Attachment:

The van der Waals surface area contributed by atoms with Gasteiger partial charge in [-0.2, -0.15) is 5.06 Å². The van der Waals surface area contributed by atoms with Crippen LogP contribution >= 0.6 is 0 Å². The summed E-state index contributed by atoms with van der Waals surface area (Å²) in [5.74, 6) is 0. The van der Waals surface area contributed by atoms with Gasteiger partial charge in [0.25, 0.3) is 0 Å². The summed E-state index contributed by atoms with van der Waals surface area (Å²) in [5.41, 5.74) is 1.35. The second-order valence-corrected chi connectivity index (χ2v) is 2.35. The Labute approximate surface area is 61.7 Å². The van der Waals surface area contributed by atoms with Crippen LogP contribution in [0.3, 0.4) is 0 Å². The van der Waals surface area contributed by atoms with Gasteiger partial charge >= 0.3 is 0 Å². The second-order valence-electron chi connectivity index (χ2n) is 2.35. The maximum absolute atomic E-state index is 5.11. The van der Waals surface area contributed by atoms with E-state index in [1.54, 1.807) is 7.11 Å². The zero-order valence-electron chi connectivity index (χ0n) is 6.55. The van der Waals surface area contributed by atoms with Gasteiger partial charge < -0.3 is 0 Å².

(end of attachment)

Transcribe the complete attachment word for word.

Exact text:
The van der Waals surface area contributed by atoms with Gasteiger partial charge in [-0.2, -0.15) is 5.06 Å². The van der Waals surface area contributed by atoms with Crippen LogP contribution >= 0.6 is 0 Å². The summed E-state index contributed by atoms with van der Waals surface area (Å²) in [5.74, 6) is 0. The van der Waals surface area contributed by atoms with Gasteiger partial charge in [0.25, 0.3) is 0 Å². The summed E-state index contributed by atoms with van der Waals surface area (Å²) in [5.41, 5.74) is 1.35. The second-order valence-corrected chi connectivity index (χ2v) is 2.35. The Labute approximate surface area is 61.7 Å². The van der Waals surface area contributed by atoms with Crippen LogP contribution in [0.3, 0.4) is 0 Å². The van der Waals surface area contributed by atoms with Gasteiger partial charge >= 0.3 is 0 Å². The second-order valence-electron chi connectivity index (χ2n) is 2.35. The maximum absolute atomic E-state index is 5.11. The van der Waals surface area contributed by atoms with E-state index in [1.54, 1.807) is 7.11 Å². The zero-order valence-electron chi connectivity index (χ0n) is 6.55. The van der Waals surface area contributed by atoms with Gasteiger partial charge < -0.3 is 0 Å².